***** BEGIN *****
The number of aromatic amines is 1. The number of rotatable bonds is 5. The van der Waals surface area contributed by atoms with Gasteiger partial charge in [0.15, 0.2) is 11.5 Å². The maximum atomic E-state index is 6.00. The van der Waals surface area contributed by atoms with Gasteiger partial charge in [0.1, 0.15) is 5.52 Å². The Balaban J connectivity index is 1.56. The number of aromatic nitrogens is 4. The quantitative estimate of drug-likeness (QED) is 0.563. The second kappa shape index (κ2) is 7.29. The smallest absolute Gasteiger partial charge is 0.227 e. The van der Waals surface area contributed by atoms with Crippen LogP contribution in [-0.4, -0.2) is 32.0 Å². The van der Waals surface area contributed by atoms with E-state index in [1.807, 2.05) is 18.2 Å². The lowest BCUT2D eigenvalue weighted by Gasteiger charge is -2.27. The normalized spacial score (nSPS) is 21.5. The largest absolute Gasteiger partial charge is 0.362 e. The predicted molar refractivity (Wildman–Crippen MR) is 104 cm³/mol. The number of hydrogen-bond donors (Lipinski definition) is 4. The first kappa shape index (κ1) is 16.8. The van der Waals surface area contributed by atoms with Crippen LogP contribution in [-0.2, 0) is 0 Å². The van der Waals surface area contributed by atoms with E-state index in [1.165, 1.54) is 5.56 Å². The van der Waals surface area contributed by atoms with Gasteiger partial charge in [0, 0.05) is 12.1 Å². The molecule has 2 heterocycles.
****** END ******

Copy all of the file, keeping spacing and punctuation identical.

The number of aromatic amines is 1. The number of rotatable bonds is 5. The van der Waals surface area contributed by atoms with Gasteiger partial charge in [0.15, 0.2) is 11.5 Å². The maximum atomic E-state index is 6.00. The van der Waals surface area contributed by atoms with Gasteiger partial charge in [0.1, 0.15) is 5.52 Å². The Balaban J connectivity index is 1.56. The number of aromatic nitrogens is 4. The quantitative estimate of drug-likeness (QED) is 0.563. The second kappa shape index (κ2) is 7.29. The smallest absolute Gasteiger partial charge is 0.227 e. The van der Waals surface area contributed by atoms with Crippen LogP contribution in [-0.4, -0.2) is 32.0 Å². The van der Waals surface area contributed by atoms with E-state index in [1.807, 2.05) is 18.2 Å². The lowest BCUT2D eigenvalue weighted by Gasteiger charge is -2.27. The normalized spacial score (nSPS) is 21.5. The largest absolute Gasteiger partial charge is 0.362 e. The predicted molar refractivity (Wildman–Crippen MR) is 104 cm³/mol. The number of hydrogen-bond donors (Lipinski definition) is 4. The first kappa shape index (κ1) is 16.8. The van der Waals surface area contributed by atoms with Crippen LogP contribution in [-0.2, 0) is 0 Å². The van der Waals surface area contributed by atoms with E-state index in [1.165, 1.54) is 5.56 Å². The van der Waals surface area contributed by atoms with Gasteiger partial charge in [0, 0.05) is 12.1 Å². The molecule has 2 heterocycles.